Serious Games 2022
A collaboration with Leicester University based on research around working in teams within the NHS
Above: Detail of 'The Serious Game' designed to encourage the collaboration and deconstruction of authority hierarchies within medical teams.
I was asked by Nicola Middler the new exhibition organiser to create a number of games for the George Davis Centre at Leicester University.
The approach to create this new work, was the result of some games and ideas based on three prints I made last year for another exhibition staged at the Leicester Print Workshop, inspired by Fluxus https://en.wikipedia.org/wiki/Fluxus
The show came in the middle of my Arts Council funded project Recovered Histories, commissioned by ArtReach. I had intended to create similar work based on memory, but the outcomes came as a surprise. The pieces attempted to challenge perceptions of what is funny/possible/therapeutic, true or manufactured. The sublime and the ridiculous vie for our attention in a political landscape where the two are often indistinguishable and perhaps this work subconsciously mimics those anomalies. You can read more about them here: https://georgesfougaras.blogspot.com/2019/11/three-prints-inspired-by-fluxus-as-part.html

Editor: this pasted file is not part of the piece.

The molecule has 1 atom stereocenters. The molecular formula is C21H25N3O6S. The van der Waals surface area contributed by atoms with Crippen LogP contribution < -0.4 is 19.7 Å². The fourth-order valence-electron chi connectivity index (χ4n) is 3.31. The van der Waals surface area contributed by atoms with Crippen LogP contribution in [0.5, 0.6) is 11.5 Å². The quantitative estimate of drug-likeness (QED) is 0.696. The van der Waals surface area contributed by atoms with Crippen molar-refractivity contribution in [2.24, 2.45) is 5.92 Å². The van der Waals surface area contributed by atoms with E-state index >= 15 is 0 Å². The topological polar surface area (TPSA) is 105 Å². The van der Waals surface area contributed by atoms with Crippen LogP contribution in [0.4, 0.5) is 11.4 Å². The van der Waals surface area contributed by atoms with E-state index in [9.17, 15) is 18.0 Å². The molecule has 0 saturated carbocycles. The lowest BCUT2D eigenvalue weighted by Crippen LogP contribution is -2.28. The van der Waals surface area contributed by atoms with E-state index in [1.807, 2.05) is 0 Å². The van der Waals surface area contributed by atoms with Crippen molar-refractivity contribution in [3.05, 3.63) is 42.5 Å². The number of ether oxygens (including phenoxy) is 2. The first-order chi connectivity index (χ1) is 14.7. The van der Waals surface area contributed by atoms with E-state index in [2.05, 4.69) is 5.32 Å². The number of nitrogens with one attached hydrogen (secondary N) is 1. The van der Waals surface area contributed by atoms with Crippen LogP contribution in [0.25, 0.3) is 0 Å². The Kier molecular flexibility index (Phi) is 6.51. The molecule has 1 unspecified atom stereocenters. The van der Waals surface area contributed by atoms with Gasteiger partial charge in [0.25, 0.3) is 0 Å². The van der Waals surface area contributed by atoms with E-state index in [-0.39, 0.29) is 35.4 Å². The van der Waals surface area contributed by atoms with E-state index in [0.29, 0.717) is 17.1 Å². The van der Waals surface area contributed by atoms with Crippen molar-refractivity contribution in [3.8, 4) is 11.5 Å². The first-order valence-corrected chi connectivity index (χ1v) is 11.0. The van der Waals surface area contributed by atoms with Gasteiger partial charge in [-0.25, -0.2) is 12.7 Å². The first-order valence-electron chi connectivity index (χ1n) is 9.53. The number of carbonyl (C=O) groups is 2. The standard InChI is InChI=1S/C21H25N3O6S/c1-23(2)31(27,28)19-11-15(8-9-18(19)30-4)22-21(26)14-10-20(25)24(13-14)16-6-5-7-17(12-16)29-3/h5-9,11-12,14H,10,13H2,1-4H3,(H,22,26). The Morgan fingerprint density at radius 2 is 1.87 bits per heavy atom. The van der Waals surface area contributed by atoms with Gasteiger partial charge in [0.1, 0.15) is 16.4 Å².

I decided to use one of my large screenprints prints entitled Talisman, as it readily had the qualities I was looking for. An explanation of the symbolism of this print can be found here: https://georgesfougaras.blogspot.com/2016/11/talisman-part-1_21.html
It looks patinated, old and archival and I thought that a game made on such a template would have a 'treasure hunt' feeling about it. (Searching for knowledge within an old manuscript by Aristotle perhaps? ). The gallery below shows some images of these games and the final exhibition. For a detailed analysis of theoretical frameworks used to create the game please see my blog:
Above: Open ended discussion game comparing real objects and circumstances with feelings. The accompanying text discussed how Dementia strips away prior knowledge but retains elements of emotions and the self. This is a rather atypical description of the illness, focusing on the fact that feelings last longer than memories.